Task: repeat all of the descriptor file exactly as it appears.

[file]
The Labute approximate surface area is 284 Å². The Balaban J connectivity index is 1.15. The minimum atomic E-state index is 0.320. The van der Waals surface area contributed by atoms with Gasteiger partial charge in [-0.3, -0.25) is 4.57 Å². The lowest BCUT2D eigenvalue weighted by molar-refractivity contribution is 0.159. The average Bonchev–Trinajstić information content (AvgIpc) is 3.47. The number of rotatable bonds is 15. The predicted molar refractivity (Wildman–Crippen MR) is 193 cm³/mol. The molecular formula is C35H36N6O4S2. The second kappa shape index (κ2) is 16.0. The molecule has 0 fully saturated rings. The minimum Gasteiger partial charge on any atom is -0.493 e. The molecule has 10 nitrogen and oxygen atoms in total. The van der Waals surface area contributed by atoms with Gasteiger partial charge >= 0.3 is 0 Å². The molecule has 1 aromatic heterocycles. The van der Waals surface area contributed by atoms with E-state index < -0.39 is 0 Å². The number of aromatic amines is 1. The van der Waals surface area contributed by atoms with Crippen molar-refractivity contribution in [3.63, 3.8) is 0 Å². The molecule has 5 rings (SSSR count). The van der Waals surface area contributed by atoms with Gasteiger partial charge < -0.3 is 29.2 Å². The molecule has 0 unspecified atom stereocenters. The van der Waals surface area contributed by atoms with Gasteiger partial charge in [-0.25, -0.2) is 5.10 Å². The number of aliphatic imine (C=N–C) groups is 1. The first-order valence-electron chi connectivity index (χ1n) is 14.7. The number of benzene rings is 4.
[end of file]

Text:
The Labute approximate surface area is 284 Å². The Balaban J connectivity index is 1.15. The minimum atomic E-state index is 0.320. The van der Waals surface area contributed by atoms with Gasteiger partial charge in [-0.3, -0.25) is 4.57 Å². The lowest BCUT2D eigenvalue weighted by molar-refractivity contribution is 0.159. The average Bonchev–Trinajstić information content (AvgIpc) is 3.47. The number of rotatable bonds is 15. The predicted molar refractivity (Wildman–Crippen MR) is 193 cm³/mol. The molecular formula is C35H36N6O4S2. The second kappa shape index (κ2) is 16.0. The molecule has 0 fully saturated rings. The minimum Gasteiger partial charge on any atom is -0.493 e. The molecule has 10 nitrogen and oxygen atoms in total. The van der Waals surface area contributed by atoms with Gasteiger partial charge >= 0.3 is 0 Å². The molecule has 1 aromatic heterocycles. The van der Waals surface area contributed by atoms with E-state index < -0.39 is 0 Å². The number of aromatic amines is 1. The van der Waals surface area contributed by atoms with Crippen molar-refractivity contribution in [3.63, 3.8) is 0 Å². The molecule has 5 rings (SSSR count). The van der Waals surface area contributed by atoms with Gasteiger partial charge < -0.3 is 29.2 Å². The molecule has 0 unspecified atom stereocenters. The van der Waals surface area contributed by atoms with Gasteiger partial charge in [-0.25, -0.2) is 5.10 Å². The number of aliphatic imine (C=N–C) groups is 1. The first-order valence-electron chi connectivity index (χ1n) is 14.7. The number of benzene rings is 4.